From Engineering Deep Learning Systems by Chi Wang and Donald Szeto
This article presents what prospective readers can expect to learn from this book and why you should learn it.
Read it if you’re a software developer interested in transitioning your skills to the field of deep learning system design or an engineering-minded data scientist who want to build more effective delivery pipelines.
In the deep learning field, it is the models that get all the attention. Perhaps rightly so, when you consider that new applications developed from those models are coming onto the market regularly—applications that get consumers excited, such as human-detecting security cameras, accurate voice-recognizing phone menus, fast character recognition in multiple languages with almost instant language translation, and advanced driver assistance systems that can one day lead to fully autonomous and self-driving cars. Within a very short period of time, the deep learning field is filled with immense excitement, and promising potential waiting to be fully realized.
But the model does not act alone. In order to bring a product or service to fruition, a model needs to be situated within a system or platform (we use these terms interchangeably) that supports the model with various services and stores. It needs, for instance, an API, a dataset manager, and storage for artifacts and metadata, among others. So, behind every team of deep learning model developers is a team of non-deep learning developers creating the infrastructure that holds the model and all the other components.
The problem we have observed in the industry is that often the developers tasked with designing the deep learning system and components have only a cursory knowledge of deep learning. They do not understand the specific requirements that deep learning needs from system engineering, so they tend to follow generic approaches when building the system. For example, they might choose to abstract out all work related to deep learning model development to the data scientist, and only focus on automation. So the system they build relies on a traditional job scheduling system or business intelligence data analysis system, which are not optimized for how deep learning training jobs are run, nor for deep learning-specific data access patterns. As a result, the system is hard to use for model development, and model shipping velocity is slow. Essentially, engineers who lack a deep understanding of deep learning are being asked to build systems to support deep learning models. As a consequence, these developers are engineering systems that are inefficient and inappropriate for DL systems.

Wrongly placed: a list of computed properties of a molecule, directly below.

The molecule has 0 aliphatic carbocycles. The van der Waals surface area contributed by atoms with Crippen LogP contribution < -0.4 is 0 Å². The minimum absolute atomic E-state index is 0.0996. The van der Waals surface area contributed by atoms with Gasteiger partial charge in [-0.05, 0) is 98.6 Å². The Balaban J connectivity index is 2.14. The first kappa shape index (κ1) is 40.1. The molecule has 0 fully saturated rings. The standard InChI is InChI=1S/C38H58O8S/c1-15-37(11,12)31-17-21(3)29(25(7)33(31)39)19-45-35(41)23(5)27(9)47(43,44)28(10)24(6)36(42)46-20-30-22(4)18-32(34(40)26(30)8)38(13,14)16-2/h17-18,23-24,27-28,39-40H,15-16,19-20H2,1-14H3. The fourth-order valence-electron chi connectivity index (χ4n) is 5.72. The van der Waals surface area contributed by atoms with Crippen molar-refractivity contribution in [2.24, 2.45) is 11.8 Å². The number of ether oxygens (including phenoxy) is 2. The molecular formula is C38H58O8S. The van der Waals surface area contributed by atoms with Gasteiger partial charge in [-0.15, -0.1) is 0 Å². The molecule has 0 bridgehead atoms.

Our goal is to help those developers and engineers design and build more effective systems to support deep learning. These developers–or developers who want to move into the deep learning field–should understand how deep learning systems are designed and put together, as well as how to: gather relevant requirements, translate requirements to system component design choices, and integrate components together to form a cohesive system that works well for all users.
The first step is to understand the system, as a whole, which supports deep learning models and deep learning product development. That’s what we’ll look at here–a typical, generic deep learning system and all its components.
Let’s start with a picture. In Figure 1, you’ll see an overview of a typical basic deep learning system.
Figure 1. An overview of a typical deep learning system that includes basic components to support a deep learning development cycle. In later chapters we discuss each component in detail and explain how they fit into this big picture.
The system in question is defined as all rectangular boxes within the dashes-outlined box, and its Application Programming Interface (API). These boxes each represents a system component:
- Application programming interface (API)
- Dataset manager
- Model trainer
- Model server
- Metadata and artifacts store
- Workflow manager
- Model metrics store